last ten days have been the best of our lives. No, we didn't take an
exotic trip, and we didn't win a lottery. We've been babysitting our
20-month-old grandson, Bobby, while Kate (Mama) oversaw her kitchen
being remodeled (the result of a leak in a recently installed roof.
That's a story in and of itself.) The ceiling needed to be repaired,
new electrical wiring done, new lighting, and what the heck, since it's
going to be torn up anyway, let's throw in a new counter and backsplash.
The dust alone would be a major problem, but there was also the possibility
of mold. The decision to bring Bobby to Arkansas was a no-brainer.
were we thinking?
Everyone and everything in the RV were affected somehow by the little
guy. We could have stayed in the house, but Bobby knows the RV, and
in fact, he knew where he was as soon as he saw it. We figured that
he must think of this as a sort of "fun house:" it's small,
but everything you could possibly need is here. So many climbable things!
Steps, chairs, furniture. Cabinets galore, many of them at his eye-level,
begging to be explored. And when it "folds up," (bringing
the slides in) well, THAT is really neat.
The impact that one little, 30-pound person could make on our day-to-day
was unbelievable! Now there were three of us in the RV; four if you
count Victor, our 8-pound lap dog, and the addition of one person affects
the whole group, together and individually.
The most that can be said about Victor's relationship with Bobby is
that it is symbiotic. He begrudgingly allows Bobby "walk"
him with a leash, grab his toys out of mouth without growling, and take
his place on our laps without too much of a fuss. In return, Victor
gets all of the food Bobby drops on the floor, plus leftovers, too.
Theirs is a relationship based on give and take, and it works well.
We are on "winter water," here in our RV. That means we operate
off our water tank (as opposed to having a hose connected which would
give us unlimited water all the time) and that is controlled by a water
pump. Neither Dave nor I could help but chuckle, but just about every
time we went to wash our hands or flush the toilet or turn on the shower,
we discovered that Bobby had turned off the water pump again. The on/off
switch was located at his eye-level, and he always made it a point to
turn off the red light. You'd think we would get in the habit of always
checking to see that pump was on, but we didn't.
Bobby awoke nearly every day around 5:30am, and naturally wanted some
company, evidenced by his calling for Mimi, or Papa, and even one day,
Dog (that's what he calls Victor.) Dave and I took turns getting up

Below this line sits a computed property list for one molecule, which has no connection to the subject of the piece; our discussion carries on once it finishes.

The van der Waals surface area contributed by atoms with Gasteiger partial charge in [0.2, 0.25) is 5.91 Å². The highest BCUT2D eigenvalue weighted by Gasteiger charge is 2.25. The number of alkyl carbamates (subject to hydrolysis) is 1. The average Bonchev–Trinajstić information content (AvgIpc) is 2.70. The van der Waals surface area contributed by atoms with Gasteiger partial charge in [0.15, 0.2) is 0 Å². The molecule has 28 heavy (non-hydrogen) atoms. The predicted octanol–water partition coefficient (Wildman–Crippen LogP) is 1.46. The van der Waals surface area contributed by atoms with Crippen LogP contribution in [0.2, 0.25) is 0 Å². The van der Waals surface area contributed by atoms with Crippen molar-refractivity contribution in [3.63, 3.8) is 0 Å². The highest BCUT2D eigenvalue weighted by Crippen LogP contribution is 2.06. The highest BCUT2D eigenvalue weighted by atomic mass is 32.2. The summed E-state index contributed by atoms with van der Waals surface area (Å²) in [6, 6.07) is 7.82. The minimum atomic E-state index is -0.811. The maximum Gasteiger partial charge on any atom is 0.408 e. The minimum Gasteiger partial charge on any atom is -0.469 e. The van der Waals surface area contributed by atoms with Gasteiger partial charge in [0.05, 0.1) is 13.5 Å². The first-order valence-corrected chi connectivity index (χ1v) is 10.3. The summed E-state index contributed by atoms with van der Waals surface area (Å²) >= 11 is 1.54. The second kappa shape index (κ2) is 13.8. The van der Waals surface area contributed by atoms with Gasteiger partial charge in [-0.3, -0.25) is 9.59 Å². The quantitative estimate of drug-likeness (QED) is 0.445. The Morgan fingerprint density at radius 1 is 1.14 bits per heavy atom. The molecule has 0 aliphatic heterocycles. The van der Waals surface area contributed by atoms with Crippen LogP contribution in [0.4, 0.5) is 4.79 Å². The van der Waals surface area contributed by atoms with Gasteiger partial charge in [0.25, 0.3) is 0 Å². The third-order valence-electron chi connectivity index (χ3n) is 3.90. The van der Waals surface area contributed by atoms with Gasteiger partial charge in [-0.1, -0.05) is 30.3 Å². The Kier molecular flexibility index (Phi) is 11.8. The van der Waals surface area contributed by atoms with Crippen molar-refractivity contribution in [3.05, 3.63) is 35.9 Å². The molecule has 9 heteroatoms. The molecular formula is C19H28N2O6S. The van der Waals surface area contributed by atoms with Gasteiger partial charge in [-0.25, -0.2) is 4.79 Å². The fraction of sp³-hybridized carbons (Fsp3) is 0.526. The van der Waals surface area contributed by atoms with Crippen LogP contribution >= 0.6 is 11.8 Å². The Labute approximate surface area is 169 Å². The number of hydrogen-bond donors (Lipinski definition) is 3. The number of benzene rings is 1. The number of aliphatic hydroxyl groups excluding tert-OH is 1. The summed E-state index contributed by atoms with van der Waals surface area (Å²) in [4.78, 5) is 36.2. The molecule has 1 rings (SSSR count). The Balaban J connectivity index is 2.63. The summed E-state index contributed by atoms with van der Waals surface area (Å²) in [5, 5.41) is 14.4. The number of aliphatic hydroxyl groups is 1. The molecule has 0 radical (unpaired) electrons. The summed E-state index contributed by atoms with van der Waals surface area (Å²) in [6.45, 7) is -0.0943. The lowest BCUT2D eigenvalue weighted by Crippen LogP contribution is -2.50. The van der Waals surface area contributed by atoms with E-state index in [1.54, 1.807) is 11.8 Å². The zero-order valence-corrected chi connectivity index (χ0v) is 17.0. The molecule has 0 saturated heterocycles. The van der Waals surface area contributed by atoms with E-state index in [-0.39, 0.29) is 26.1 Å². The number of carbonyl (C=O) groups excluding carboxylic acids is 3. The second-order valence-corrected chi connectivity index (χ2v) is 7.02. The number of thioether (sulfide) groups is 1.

with him, and while neither of us complained, both of us looked forward
to the day we could sleep later.
Bobby always seemed to want something to eat or drink, by asking for
"Na-na." "Na-na" could mean anything from bananas
to raisins to a drink. Then the game of "Do You Want
began. No doubt he became frustrated at our apparent cluelessness. And
if he didn't get na-na fast enough, the volume and pitch of his demands
increased. Thankfully, we figured out certain foods he liked and made
sure to keep plenty of it at hand. So what if he ate hot dogs every
night? Of course, we learned what not to give him in any one 24-hour
period, i.e. two boxes of raisins followed by a bowl of kernel corn.
Diapers. Ah, I had forgotten, or at the very least, conveniently forgotten
about them. Thank goodness for our stockpile of plastic bags! They served
to contain the diaper and its contents, including odor. (And that's
all I'm gonna say about THAT.)
Quirks. We discovered that Bobby had several. He would get upset (really
upset) when: his sleeves covered his hands; when his feet were covered
by his pant legs; when his hands were sticky; his slippers came off.
Fast action is required in situations such as these.
Winter in Arkansas is generally mild, but can be wet, and can also be
very cold on occasion. We had all of these elements, so when we had
a nice, sunny day, we took full advantage of it. Bobby loved riding
the 4-wheeler with Papa, gathering rocks and filling his dump truck,
throwing rocks off the dock, and helping Dave fill the many bird feeders
he put up. We also kept the water tank topped off, as bathing Bobby
would deplete the tank by at least one-quarter each day. For some reason,
he loves the shower in the RV and bath time lasts at least as long as
the hot water does. Hence, the importance of keeping the tank topped
Nice days (weather-wise) usually meant field trips. We drove up to Little
Rock one day for their Mardi Gras parade. Though extremely short as
compared to what we became accustomed to when we lived on the Gulf coast,
it had all the elements that mattered: police cars with spinning lights
and sirens blaring, horse-drawn carriages, fire engines, and more than
enough loot (beads and candy.) Bobby ate his first Tootie Roll that
day and enjoyed it immensely. There was also the trip to the Nature
Center in Pine Bluff and a trip to Super Wal-Mart in Camden.
We drove into town (Fordyce) just about every other day. Bobby LOVED
going to Klappenbach Bakery or parking near the train depot and waiting
for trains ("tt"s) to go by. Both were equally exciting. Of
course, we just always took those things for granted. But viewing everyday
things through the eyes of a toddler sheds a whole new light on whatever
might happen to be the subject.
We felt fortunate to be able to help Kate out by keeping Bobby while
work was being done on her house. And we also felt truly privileged
to spend so much time with the little guy. Both Dave and I have fond
memories of our grandparents, so we know what impact a loving, caring
"elder" makes. That's why we feel so blessed to be such a
big part of Bobby's life!